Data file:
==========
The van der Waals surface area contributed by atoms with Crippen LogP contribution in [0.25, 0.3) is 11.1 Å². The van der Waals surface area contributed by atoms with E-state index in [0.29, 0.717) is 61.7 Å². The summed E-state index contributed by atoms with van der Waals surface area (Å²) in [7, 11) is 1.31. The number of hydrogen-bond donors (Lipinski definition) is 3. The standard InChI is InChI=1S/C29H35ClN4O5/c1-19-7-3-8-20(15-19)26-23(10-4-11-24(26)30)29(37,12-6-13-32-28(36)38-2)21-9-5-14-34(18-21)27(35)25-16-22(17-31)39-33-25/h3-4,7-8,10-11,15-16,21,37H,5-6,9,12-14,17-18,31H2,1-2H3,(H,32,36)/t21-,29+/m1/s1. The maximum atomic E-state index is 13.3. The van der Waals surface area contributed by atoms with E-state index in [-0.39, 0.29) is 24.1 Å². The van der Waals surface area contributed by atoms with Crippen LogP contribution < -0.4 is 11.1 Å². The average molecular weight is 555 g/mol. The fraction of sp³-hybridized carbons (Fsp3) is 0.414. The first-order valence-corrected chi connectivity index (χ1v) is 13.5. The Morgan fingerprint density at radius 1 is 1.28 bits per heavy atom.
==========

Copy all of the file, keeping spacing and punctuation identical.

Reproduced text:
The van der Waals surface area contributed by atoms with Crippen LogP contribution in [0.25, 0.3) is 11.1 Å². The van der Waals surface area contributed by atoms with E-state index in [0.29, 0.717) is 61.7 Å². The summed E-state index contributed by atoms with van der Waals surface area (Å²) in [7, 11) is 1.31. The number of hydrogen-bond donors (Lipinski definition) is 3. The standard InChI is InChI=1S/C29H35ClN4O5/c1-19-7-3-8-20(15-19)26-23(10-4-11-24(26)30)29(37,12-6-13-32-28(36)38-2)21-9-5-14-34(18-21)27(35)25-16-22(17-31)39-33-25/h3-4,7-8,10-11,15-16,21,37H,5-6,9,12-14,17-18,31H2,1-2H3,(H,32,36)/t21-,29+/m1/s1. The maximum atomic E-state index is 13.3. The van der Waals surface area contributed by atoms with E-state index in [-0.39, 0.29) is 24.1 Å². The van der Waals surface area contributed by atoms with Crippen LogP contribution < -0.4 is 11.1 Å². The average molecular weight is 555 g/mol. The fraction of sp³-hybridized carbons (Fsp3) is 0.414. The first-order valence-corrected chi connectivity index (χ1v) is 13.5. The Morgan fingerprint density at radius 1 is 1.28 bits per heavy atom.